Early in the second half of the last century, a number of Waldensian families left their homeland in the Alps because of the social and economic hardships of the time and settled in the young Latin American nation of Uruguay, and near the border in neighboring Argentina. Settling in the forests in the Rio Plata (River Plate) district, they applied their agricultural skills, and created communities much like the ones they had left in the Alps. Today, after about 130 years, these communities have 24 established churches, and 48 places of worship looked after by 22 ministers. There are approximately 12,547 members of these churches today in Uruguay and Argentina. Together they make up The Evangelical Waldensian Church of the Rio Plata.

The Waldensians contributed to the development of these two Latin countries through their deep religious faith, and also by applying their considerable knowledge of farming. The Rio Plata Church is a rural church. Its administration center, the Casa Valdense, and its social institutions—homes for the elderly, a childrens’ home, a home for the disabled, and a social service center—are situated in the areas where the original settlers lived. Having its administrative center in the interior of Uruguay gives the Waldensian Church very special characteristics, since the other Churches there (Protestant as well as Roman Catholic) have their centers in the capital cities of Montevideo and Buenos Aires.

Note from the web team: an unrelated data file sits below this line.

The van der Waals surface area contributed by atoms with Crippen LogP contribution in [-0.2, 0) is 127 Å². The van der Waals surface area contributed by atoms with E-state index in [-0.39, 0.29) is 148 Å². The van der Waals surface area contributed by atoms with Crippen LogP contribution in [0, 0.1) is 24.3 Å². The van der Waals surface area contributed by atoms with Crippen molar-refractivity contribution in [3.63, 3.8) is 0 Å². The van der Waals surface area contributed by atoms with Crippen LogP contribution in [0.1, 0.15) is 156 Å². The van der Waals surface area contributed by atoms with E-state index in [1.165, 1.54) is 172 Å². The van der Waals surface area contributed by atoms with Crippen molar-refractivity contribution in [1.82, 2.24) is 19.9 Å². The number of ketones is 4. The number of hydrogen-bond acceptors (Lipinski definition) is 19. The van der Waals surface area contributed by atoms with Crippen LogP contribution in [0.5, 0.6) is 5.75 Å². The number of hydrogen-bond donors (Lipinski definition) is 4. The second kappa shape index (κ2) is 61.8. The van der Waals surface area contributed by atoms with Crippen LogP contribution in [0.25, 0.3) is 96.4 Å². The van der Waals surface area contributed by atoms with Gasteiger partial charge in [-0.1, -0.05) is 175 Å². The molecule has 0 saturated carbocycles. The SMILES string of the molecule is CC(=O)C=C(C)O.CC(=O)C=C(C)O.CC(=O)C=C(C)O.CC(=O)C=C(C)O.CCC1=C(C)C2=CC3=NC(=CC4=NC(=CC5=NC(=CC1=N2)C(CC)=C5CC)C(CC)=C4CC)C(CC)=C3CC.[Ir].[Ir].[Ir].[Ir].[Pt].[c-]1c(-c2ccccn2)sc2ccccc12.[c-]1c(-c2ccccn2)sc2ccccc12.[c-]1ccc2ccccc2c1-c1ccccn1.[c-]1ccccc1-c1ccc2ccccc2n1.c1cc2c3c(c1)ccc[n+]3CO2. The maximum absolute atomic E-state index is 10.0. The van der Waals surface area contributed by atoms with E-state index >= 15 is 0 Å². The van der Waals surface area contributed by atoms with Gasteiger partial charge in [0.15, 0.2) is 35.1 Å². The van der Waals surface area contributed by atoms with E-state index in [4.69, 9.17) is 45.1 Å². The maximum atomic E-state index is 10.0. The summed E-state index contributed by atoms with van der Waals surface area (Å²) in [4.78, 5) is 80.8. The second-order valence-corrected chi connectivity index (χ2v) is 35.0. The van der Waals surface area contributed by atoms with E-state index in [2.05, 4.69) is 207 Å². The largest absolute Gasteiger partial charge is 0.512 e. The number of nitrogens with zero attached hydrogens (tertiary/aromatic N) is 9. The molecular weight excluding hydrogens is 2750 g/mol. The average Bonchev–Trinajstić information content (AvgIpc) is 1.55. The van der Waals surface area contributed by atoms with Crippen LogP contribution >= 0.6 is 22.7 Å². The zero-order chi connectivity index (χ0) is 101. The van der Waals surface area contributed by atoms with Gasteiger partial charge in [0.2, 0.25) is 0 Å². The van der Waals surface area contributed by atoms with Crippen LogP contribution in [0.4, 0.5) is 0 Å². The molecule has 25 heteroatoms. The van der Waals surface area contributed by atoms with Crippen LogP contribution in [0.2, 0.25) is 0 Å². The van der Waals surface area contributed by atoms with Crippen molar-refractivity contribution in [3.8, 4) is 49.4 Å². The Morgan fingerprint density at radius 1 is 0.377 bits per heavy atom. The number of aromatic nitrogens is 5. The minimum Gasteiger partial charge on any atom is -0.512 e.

After the development of rural settlements, many families moved to urban centers where new communities were founded—first in the towns of the interior, then in the capitals of Uruguay and Argentina. The Church in Montevideo, Uruguay’s capital, was formed to serve the young people who came to the city for ...

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